The Nieuwe Kerk was built in 1649 after the Great Church had become too small. Construction was completed in 1656. The church was designed by the architect Peter Noorwits, who was assisted by the painter and architect Bartholomeus van Bassen. The church is considered a highlight of the early Protestant church architecture in the Netherlands. Like many churches of that time was the New Church, a central building. Unlike other central building, the church is no simple circular or multifaceted plan but there is a space of two octagonal sections which are connected by a slightly smaller proportion in which the pulpit was prepared. The architecture of the church shows elements of both Renaissance and Classicism. Two church bells by Coenraat Wegewaert in 1656 hang in their original bell-chairs.
The church has an organ built by the Dutch organ builder Johannes Duyschot (1645-1725) in 1702. The construction has left most of the pipework and the cupboard. The organ was rebuilt in 1867 by one of the best organ builders of that time, the business of Christian Gottlieb Friedrich Witte. They adjusted the design of the organ to make it suitable for modern Romantic music.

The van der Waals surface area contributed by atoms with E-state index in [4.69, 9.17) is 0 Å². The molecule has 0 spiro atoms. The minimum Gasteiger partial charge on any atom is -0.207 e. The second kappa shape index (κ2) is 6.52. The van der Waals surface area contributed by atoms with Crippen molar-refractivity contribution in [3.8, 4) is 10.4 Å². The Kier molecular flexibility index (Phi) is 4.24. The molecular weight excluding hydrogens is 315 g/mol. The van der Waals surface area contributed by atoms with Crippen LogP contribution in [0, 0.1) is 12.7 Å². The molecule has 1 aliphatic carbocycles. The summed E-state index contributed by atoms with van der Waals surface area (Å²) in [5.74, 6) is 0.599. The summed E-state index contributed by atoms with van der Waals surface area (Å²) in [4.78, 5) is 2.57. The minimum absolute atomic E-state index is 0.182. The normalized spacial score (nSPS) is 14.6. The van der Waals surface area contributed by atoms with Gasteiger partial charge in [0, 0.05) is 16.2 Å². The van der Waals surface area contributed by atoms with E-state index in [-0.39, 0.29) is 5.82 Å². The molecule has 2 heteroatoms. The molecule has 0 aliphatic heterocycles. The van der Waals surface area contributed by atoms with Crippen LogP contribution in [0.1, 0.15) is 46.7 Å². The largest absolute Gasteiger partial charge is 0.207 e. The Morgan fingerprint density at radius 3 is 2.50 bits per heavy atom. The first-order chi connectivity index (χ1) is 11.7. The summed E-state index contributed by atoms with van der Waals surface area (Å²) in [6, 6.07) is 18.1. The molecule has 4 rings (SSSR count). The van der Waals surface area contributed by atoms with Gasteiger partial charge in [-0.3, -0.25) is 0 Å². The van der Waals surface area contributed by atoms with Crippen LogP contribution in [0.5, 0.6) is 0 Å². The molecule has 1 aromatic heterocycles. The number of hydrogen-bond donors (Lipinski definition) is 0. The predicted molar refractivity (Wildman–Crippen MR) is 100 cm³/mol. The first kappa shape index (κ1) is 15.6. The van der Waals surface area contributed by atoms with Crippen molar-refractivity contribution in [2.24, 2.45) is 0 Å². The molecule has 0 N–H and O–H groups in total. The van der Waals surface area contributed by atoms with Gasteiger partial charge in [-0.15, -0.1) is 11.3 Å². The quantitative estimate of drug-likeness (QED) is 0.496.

The Nieuwe Kerk contains the tombs of the brothers De Witt and of the philosopher Spinoza. Spinoza's tomb is in the churchyard.References:
The Lincoln Memorial is an American national monument built to honor the 16th President of the United States, Abraham Lincoln. It is located on the western end of the National Mall in Washington, D.C., across from the Washington Monument. The architect was Henry Bacon and the designer of the primary statue was Daniel Chester French.
Dedicated in 1922, it is one of several monuments built to honor an American president. It has always been a major tourist attraction and since the 1930s has been a symbolic center focused on race relations.
The building is in the form of a Greek Doric temple and contains a large seated sculpture of Abraham Lincoln and inscriptions of two well-known speeches by Lincoln, 'The Gettysburg Address' and his 'Second Inaugural Address'. The memorial has been the site of many famous speeches, including Martin Luther King's 'I Have a Dream' speech, delivered on August 28, 1963, during the rally at the end of the March on Washington for Jobs and Freedom.
Since 2010, approximately 6 million people visit the memorial annually.